May 2003

Ethan Daniel Davidson - Don Quixote de Suburbia
Times Beach Records 33044
Released: 2003

by David J. Cantor

Musical Performance ****
Recording Quality ***1/2 *
Overall Enjoyment ****

Ethan Daniel Davidson’s fifth CD, Don Quixote de Suburbia, is remarkable in many ways, some of them paradoxical. A wide-ranging yet focused songwriting talent gives the disc its compelling substance and surprising variety. Artistic seriousness is undercut by lyrics critical of the person making the art. Opportunities to downplay previous artists’ influence are rejected in favor of blatant imitation of great writers and performers. An engaging singing voice moves among the songs confidently, with a spontaneity that softens the material’s self-consciousness.

"H," the gentle, melodic opening tune, contains key features we find elsewhere in Don Quixote, while also setting us up for surprise. Like some other successful love songs, it is played in waltz time. Like many songs in the Woody Guthrie tradition, it is performed with just voice and simple and straightforward accompanying guitar minimally ornamented mainly with a basic technique known as "hammering." "I’m out Thursday night late / In one of three or four states / And I wish I were where you are": Traveling to survive as a musician costs the sustained love a human being needs. But life on the road or off enriches because of, as much as despite, loss and isolation: "Though freedom can feel lonesome beneath sheets of raw stars / It’s not sorrow from feeling hollow that so tears at my heart."

The more complex "Kaldonia," with a verse structure and some phrases so closely mimicking Bob Dylan -- "I was paralyzed and cursed from the first" -- that it’s frightening, elaborates on the benefit of treasuring loss and separation for the sensation, awareness, and love they heighten.

Between those two tracks that embody key aspects of Davidson’s work, surprise! -- "Kill All Love Songs" rears up with an Allman Brothers-like introduction, stomps about with a quick, tight, loud garage-band sound, and rails about "a sing-along sound-byte nation" -- starting with one of the great American poem openings, that of Allen Ginsberg’s Howl: "I saw the best minds of my generation …." Though not ambitious or earth-shaking like Howl, the song is original and clever.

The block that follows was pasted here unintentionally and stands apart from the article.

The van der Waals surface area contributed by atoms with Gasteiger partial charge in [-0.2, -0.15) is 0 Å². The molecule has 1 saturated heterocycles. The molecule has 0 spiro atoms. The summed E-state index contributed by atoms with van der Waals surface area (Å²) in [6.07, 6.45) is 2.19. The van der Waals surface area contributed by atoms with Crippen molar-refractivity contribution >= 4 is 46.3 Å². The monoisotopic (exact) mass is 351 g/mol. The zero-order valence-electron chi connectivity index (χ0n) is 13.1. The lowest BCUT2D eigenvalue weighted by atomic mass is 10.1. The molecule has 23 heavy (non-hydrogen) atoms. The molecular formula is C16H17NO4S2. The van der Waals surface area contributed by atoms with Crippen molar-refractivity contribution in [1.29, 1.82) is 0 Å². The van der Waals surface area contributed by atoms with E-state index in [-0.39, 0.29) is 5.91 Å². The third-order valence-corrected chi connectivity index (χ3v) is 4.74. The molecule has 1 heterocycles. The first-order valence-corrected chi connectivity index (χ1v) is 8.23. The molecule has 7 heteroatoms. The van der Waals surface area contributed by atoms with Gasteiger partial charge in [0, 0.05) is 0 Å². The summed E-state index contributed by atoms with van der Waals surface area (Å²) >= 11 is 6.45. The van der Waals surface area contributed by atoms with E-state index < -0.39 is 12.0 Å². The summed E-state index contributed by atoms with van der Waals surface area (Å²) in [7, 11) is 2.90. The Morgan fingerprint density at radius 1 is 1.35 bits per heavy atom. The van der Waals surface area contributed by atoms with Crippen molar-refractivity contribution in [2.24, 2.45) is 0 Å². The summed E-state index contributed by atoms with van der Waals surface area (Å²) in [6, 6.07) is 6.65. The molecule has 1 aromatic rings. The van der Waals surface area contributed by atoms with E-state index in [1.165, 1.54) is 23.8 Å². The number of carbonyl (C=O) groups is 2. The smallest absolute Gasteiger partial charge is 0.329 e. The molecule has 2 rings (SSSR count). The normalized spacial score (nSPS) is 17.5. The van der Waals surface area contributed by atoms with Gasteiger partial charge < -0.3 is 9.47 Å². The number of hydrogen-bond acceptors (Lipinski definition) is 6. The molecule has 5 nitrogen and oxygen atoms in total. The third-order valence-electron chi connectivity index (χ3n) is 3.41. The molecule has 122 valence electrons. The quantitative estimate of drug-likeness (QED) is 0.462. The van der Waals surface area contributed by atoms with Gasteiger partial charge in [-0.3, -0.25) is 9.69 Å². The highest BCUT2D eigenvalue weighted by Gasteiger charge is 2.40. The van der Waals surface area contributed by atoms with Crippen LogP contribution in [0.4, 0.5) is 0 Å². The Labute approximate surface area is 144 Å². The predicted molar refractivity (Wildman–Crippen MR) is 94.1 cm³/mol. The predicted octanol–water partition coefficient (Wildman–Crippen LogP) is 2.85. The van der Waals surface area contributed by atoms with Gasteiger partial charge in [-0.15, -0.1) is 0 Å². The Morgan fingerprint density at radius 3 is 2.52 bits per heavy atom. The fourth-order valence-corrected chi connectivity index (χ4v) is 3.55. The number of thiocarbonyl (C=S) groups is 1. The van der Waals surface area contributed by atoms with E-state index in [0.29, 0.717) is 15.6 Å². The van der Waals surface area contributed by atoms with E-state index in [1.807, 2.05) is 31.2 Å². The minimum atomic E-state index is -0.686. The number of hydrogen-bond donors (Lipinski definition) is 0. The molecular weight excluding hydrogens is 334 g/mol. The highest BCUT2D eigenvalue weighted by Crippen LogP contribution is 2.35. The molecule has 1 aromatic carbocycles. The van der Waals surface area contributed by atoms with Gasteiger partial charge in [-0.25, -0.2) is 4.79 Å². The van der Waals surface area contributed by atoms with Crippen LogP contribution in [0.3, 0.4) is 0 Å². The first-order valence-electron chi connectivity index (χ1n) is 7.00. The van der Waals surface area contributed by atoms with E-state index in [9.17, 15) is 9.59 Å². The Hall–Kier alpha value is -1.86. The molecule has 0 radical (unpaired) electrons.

Davidson’s social consciousness is one of the things he is known for. Though I value songs of protest that need to be sung and are also well crafted, and though I’ve only discovered a handful in recent years, I don’t find Davidson’s to be among his best songs the way those by writers who influence him are among their best. But they hold their own. And they mostly are not too obvious or maudlin, as other writers’ attempts at this deceptively difficult genre often are.

Sure, his harmonica sounds even more like Dylan than some of his writing, and he owes much to Dylan, Guthrie, and others, but Davidson’s waving his borrowings like flags seems to say, So what? This causes the listener to think, as with such early Dylan tunes as "Let Me Die in My Footsteps" or "Song to Woody," that maybe the songs here offer so much that the imitation is part of the art and is subsumed within a larger whole that carries its own weight. I think that is the case here -- I think Davidson is the real thing. And whether or not you buy the disc, you have got to have a look at its cover illustrations by Mark Dancey. They’re so richly amusing that I won’t spoil the surprise by describing them.